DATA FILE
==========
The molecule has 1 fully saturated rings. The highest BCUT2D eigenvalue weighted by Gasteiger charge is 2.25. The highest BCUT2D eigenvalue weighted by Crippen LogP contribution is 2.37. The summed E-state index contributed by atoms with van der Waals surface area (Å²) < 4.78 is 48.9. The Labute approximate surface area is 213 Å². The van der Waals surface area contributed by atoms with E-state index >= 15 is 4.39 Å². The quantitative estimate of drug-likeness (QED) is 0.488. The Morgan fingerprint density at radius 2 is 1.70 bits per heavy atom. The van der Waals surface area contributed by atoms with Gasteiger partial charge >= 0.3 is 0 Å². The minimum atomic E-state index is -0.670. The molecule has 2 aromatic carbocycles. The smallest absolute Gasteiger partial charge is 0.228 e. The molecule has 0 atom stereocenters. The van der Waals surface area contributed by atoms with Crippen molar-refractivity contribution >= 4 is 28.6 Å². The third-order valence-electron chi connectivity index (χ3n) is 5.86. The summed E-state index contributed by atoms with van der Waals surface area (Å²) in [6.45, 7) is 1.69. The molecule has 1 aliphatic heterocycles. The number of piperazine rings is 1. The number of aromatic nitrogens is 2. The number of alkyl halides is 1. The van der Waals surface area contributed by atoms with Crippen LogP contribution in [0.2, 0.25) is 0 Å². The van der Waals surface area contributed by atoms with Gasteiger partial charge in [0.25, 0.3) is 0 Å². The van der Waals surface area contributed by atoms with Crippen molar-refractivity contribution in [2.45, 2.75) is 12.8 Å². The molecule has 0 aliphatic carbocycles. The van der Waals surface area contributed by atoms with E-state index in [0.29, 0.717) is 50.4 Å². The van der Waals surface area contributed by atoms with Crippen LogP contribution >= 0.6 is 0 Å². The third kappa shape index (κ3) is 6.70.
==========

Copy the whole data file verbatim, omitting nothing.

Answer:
The molecule has 1 fully saturated rings. The highest BCUT2D eigenvalue weighted by Gasteiger charge is 2.25. The highest BCUT2D eigenvalue weighted by Crippen LogP contribution is 2.37. The summed E-state index contributed by atoms with van der Waals surface area (Å²) < 4.78 is 48.9. The Labute approximate surface area is 213 Å². The van der Waals surface area contributed by atoms with E-state index >= 15 is 4.39 Å². The quantitative estimate of drug-likeness (QED) is 0.488. The Morgan fingerprint density at radius 2 is 1.70 bits per heavy atom. The van der Waals surface area contributed by atoms with Gasteiger partial charge >= 0.3 is 0 Å². The minimum atomic E-state index is -0.670. The molecule has 2 aromatic carbocycles. The smallest absolute Gasteiger partial charge is 0.228 e. The molecule has 0 atom stereocenters. The van der Waals surface area contributed by atoms with Crippen molar-refractivity contribution >= 4 is 28.6 Å². The third-order valence-electron chi connectivity index (χ3n) is 5.86. The summed E-state index contributed by atoms with van der Waals surface area (Å²) in [6.45, 7) is 1.69. The molecule has 1 aliphatic heterocycles. The number of piperazine rings is 1. The number of aromatic nitrogens is 2. The number of alkyl halides is 1. The van der Waals surface area contributed by atoms with Crippen LogP contribution in [0.2, 0.25) is 0 Å². The van der Waals surface area contributed by atoms with Gasteiger partial charge in [0.25, 0.3) is 0 Å². The van der Waals surface area contributed by atoms with Crippen molar-refractivity contribution in [2.45, 2.75) is 12.8 Å². The molecule has 0 aliphatic carbocycles. The van der Waals surface area contributed by atoms with E-state index in [0.29, 0.717) is 50.4 Å². The van der Waals surface area contributed by atoms with Crippen LogP contribution >= 0.6 is 0 Å². The third kappa shape index (κ3) is 6.70.